What’s going on?

Peter Jenkins

  • How Britain votes by Anthony Heath, Roger Jowell and John Curtice
    Pergamon, 251 pp, £15.50, September 1985, ISBN 0 08 031859 2
  • Partnership of Principle by Roy Jenkins
    Secker in association with the Radical Centre, 169 pp, £9.95, September 1985, ISBN 0 436 22100 4
  • The Strange Rebirth of Liberal Britain by Ian Bradley
    Chatto, 259 pp, £11.95, September 1985, ISBN 0 7011 2670 1
  • Report from the Select Committee on Overseas Trade, House of Lords
    HMSO, 96 pp, £6.30, October 1985, ISBN 0 10 496285 2

Accompanied by a growing pile of political books, I spent most of September and half of October travelling from pillar to post and from party conference to party conference – from Blackpool to Torquay to Dundee to Bournemouth and back to where we began in Blackpool. For years now I have set out on this dismal pilgrimage filled with hope and health and holiday sun, only to return filled with alcohol, tobacco fumes and hot air. The conference season is an annual ritual, a ceremonial enactment of the entire political liturgy, including the beatification of leaders and the veneration of relics, all of it carried out in front of the altar of the television cameras.

The importance which the conferences have assumed in the political calendar over the last twenty years has a lot to do with the fact that they are there to be televised while the House of Commons is not. So, because there is something to point the cameras at – ‘if it moves, film it’ is the principle of political journalism in the television age – the viewers are offered hushed commentaries about the liturgical meaning of the reference back or the remission of composites.

Out of the conferences come images, distilled from the continuous flood of daytime transmissions for encapsulisation in the main nightly news bulletins – priceless moments of political prime time which show Kinnock up or Thatcher down or Owen playing prime minister for a day. And built around those images come ideas and patterns to be repeated through the political year, whether true or false – a seasonal yield of misty perceptions which are all we know of political reality.

The philosopher Charles Taylor has remarked that politics is ‘what’s going on’, or something to that effect. But how the hell are we to know what’s going on, I thought while on my way to the Trades Union Congress? What is going on is in some part what we say is going on: but if we don’t know what is going on, then what is going on? I’d often written that appearance in politics is the greater part of reality and been taken to be making a point about media manipulation. What I had meant was that the muddle of events could have no meaning without some principle of interpretation, and that what we choose to think is going on, the appearance of events, becomes the wrapping for what is imagined to be reality. The invisible man needs clothes.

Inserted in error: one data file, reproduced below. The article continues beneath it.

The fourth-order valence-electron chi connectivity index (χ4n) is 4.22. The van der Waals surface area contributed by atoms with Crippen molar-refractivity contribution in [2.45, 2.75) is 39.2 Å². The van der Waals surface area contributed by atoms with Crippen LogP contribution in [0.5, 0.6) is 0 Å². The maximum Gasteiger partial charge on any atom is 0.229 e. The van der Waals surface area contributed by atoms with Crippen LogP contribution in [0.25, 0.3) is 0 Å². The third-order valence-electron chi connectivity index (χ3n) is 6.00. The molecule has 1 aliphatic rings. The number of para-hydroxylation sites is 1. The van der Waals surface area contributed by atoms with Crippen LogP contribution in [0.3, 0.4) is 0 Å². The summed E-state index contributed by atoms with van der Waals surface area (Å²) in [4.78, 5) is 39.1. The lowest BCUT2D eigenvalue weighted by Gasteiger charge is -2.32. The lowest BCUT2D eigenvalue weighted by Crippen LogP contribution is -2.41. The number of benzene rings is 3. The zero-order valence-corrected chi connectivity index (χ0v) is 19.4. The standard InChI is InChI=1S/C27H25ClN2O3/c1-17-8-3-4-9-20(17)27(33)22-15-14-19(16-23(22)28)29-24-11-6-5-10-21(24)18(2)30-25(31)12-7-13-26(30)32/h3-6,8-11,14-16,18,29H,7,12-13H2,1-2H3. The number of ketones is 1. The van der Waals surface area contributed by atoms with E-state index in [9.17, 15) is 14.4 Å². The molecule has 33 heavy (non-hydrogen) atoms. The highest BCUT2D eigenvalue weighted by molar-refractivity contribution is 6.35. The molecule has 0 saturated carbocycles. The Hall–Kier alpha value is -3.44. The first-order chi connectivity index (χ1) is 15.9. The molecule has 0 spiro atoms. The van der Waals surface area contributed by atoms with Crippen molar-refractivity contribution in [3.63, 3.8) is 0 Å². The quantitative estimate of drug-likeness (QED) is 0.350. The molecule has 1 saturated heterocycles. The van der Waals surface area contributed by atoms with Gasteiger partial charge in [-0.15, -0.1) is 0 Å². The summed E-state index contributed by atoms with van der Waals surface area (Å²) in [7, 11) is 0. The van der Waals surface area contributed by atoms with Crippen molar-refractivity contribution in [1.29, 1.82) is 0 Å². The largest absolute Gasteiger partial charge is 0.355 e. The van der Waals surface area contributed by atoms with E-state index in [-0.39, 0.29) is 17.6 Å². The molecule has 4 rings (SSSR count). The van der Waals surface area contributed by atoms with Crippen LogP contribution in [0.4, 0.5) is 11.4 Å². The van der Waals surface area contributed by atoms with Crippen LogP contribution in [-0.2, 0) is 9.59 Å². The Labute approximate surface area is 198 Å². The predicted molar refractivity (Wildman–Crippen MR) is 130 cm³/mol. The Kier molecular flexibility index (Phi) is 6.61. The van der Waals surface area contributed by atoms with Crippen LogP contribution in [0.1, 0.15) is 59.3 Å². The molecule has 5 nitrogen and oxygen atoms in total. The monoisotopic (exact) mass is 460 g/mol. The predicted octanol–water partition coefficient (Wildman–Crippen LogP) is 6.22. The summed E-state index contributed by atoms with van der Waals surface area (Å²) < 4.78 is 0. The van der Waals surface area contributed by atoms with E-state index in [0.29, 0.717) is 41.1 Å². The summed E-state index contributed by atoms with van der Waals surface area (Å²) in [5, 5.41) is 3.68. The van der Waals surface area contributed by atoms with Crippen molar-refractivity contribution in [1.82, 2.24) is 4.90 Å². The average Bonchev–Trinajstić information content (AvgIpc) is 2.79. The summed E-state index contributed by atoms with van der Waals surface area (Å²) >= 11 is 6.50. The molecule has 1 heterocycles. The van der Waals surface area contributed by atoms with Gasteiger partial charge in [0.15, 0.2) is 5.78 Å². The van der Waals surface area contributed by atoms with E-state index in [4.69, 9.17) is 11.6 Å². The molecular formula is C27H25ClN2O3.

The conference season would need a theme, a shape, a meaning – how else could one write about it interestingly? This year it soon acquired one. ‘Three-party politics are here to stay’ became every commentator’s punchline. Here, yes: but to stay? And yet if we all said so, and went on saying so, and more and more people came to think so, and behaved accordingly, then what was quite possibly only the appearance of things would have become the reality. Only, of course, if we were sufficiently correct in the first place, for myths are not spun from nothing. But what if we were right to think that we felt the tremor of the ground beneath our feet, a rumbling earthquake that would slowly change the political landscape? Gramsci once felt the same: ‘The old is dying and the new cannot be born – and in the state of interregnum there arise many morbid symptoms.’ Gramsci was referring to the death of capitalism, while we are talking about the death of socialism.

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